When I visited the Kunsthalle Basel this afternoon, a friendly woman at the front desk told me that she had to ask if I would like to see “Ungestalt,” the group show currently on view at the museum, with or without the work of artist Florence Jung. Not one to want to miss out on something, but admittedly with a sense of foreboding, I said I’d go with the Jung. “Keeping a positive outlook on things!” she replied as she handed me a white envelope. “We like that.”
Inside the envelope was a typed and signed letter from Elena Filipovic, the director of the Kunsthalle Basel, who co-curated the show, which reads in full:
Florence Jung was invited to be co-curator of this exhibition. She used her position to influence exhibition-making decisions on every level. The infiltration of these constitutes her contribution to the exhibition although their details will remain confidential.
That note, which suggests hidden forces, unseen influences, or a kind sort of curatorial contamination, sets the tone nicely for “Ungestalt,” which concerns works that, as its title suggests, are vaguely unformed, shifting, or somehow unrestrained. We may never know to what degree Jung was responsible, but this is a superb show.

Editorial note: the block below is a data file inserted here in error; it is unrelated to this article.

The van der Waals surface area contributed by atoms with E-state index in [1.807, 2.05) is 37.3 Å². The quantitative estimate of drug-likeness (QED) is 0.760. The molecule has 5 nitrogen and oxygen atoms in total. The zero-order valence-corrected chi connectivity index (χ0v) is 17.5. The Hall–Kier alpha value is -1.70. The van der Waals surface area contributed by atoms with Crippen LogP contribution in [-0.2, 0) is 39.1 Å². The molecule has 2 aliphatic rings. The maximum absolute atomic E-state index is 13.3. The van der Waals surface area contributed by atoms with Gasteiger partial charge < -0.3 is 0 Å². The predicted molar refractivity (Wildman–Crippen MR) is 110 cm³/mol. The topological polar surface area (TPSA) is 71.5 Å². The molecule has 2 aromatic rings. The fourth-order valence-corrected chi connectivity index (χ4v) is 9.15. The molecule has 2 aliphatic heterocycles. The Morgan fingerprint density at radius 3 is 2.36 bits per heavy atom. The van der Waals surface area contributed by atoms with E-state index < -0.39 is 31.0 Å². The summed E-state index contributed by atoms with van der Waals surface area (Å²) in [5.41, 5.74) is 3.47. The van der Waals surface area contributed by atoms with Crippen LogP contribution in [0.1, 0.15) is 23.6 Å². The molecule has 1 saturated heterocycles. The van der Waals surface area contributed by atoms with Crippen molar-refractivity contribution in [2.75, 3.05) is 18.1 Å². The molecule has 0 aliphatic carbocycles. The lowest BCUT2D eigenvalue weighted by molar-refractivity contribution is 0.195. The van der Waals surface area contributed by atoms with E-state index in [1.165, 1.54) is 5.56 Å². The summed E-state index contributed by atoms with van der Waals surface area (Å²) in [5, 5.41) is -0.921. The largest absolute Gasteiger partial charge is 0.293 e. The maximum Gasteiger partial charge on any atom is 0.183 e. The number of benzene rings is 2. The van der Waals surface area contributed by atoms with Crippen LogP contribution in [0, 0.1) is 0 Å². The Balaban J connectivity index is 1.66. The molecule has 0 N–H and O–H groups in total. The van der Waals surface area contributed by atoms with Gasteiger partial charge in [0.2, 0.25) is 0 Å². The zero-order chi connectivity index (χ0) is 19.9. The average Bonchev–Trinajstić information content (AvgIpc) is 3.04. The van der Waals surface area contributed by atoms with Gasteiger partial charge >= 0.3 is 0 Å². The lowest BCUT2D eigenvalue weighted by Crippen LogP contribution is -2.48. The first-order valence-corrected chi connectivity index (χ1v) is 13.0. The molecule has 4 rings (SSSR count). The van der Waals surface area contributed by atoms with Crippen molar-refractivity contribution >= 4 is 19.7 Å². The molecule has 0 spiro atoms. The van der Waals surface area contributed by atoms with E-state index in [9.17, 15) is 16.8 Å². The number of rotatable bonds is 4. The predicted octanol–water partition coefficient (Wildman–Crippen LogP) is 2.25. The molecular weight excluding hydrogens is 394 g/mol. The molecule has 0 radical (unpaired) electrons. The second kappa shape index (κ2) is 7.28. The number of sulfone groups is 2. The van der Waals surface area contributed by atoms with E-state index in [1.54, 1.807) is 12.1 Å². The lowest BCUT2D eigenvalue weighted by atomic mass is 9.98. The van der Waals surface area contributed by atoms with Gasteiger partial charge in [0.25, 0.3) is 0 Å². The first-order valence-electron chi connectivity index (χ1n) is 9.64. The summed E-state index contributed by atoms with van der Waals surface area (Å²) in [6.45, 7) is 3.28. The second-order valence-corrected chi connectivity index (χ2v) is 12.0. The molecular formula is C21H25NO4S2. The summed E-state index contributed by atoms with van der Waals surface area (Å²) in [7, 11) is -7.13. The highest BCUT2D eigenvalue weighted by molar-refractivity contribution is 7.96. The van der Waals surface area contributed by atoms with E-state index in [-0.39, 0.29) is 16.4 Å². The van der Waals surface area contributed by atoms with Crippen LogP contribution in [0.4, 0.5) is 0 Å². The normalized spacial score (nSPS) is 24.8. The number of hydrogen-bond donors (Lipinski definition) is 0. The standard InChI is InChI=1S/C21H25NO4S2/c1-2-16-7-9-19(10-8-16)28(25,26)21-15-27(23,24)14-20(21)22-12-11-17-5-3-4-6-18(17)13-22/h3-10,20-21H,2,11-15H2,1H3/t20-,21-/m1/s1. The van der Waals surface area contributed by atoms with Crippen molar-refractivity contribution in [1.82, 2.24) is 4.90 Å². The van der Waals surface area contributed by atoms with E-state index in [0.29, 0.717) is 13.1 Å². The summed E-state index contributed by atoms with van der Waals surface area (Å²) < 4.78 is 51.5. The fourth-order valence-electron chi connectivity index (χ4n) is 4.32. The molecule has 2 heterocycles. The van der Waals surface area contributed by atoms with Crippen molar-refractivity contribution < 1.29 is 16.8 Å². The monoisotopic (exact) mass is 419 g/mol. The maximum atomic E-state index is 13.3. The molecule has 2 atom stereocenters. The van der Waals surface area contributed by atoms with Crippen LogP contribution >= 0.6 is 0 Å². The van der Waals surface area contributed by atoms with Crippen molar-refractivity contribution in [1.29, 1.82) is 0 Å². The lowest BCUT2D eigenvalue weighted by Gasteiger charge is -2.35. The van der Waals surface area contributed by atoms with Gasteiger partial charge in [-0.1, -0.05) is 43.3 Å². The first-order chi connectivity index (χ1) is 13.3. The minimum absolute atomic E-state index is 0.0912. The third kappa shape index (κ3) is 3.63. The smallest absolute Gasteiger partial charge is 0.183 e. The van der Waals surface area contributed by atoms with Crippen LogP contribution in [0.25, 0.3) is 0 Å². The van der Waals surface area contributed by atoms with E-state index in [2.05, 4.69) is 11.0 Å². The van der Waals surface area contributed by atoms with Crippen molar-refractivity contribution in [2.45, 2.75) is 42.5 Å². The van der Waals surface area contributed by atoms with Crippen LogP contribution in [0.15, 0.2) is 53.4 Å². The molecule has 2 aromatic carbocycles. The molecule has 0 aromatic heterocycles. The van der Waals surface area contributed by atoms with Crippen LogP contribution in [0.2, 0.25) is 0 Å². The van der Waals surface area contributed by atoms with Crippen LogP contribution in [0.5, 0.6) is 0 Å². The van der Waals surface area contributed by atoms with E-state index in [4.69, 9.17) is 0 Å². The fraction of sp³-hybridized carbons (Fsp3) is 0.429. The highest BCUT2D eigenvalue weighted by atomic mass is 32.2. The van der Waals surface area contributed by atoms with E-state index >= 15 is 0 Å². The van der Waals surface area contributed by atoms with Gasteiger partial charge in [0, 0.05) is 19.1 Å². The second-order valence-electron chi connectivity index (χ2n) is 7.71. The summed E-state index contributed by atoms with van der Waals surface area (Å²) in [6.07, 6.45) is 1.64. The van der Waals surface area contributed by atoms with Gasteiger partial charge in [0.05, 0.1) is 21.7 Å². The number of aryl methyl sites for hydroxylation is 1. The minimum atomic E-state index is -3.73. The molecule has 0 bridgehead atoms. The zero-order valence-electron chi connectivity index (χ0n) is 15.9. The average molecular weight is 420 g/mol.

There are ragtag-elegant fabric paintings by Eric N. Mack, a projection and a video by the always elusive Trisha Donnelly, and rough-and-tumble wool pieces by Caroline Achaintre, among other things, and they are installed inventively—high and low, here and there. It’s an unusual production. Extending a series that he showed at Asad Raza’s SoHo apartment in 2015, Adrián Villar Rojas is showing a refrigerator and freezer, the former stuffed with watermelons and bottled water, the latter with a lobster, vegetables, and tricky-to-identify items covered with ice and frost. (Judging from photos, the piece was once quite radiantly colored.)
And just to make things a bit more topsy-turvy, the humidity in the exhibition is changing as the result of an untitled 2005–17 piece by Tomo Savić-Gecan that is presented with a placard that reads:
A mechanism recorded the entry times of visitors to the exhibition The One, held at the New General Catalogue Gallery in New York from October 15 to November 14, 2005; the data from that mechanism is shifting the humidity levels at Kunsthalle Basel for the duration of the exhibition Ungestalt from May 19 to August 13, 2017.
Savić-Gecan has also contributed an untitled work dated 2007–17 that is invisible at the museum. The museum’s website explains:
The value of the artwork is the artwork; the value is in a constant state of devaluation, from the moment the exhibition begins until its closure, at which point the artwork will be worth nothing. You may inquire at Kunsthalle Basel about the value of the artwork at any given moment or consult the website.
It’s moving at a trickle, counting down from CHF 100,000 (about $103,500) at some unknown rhythm. When I started writing this, the piece was CHF 69,100 ($71,500). It’s still sitting there, but pretty soon, we know, it’s going to slip.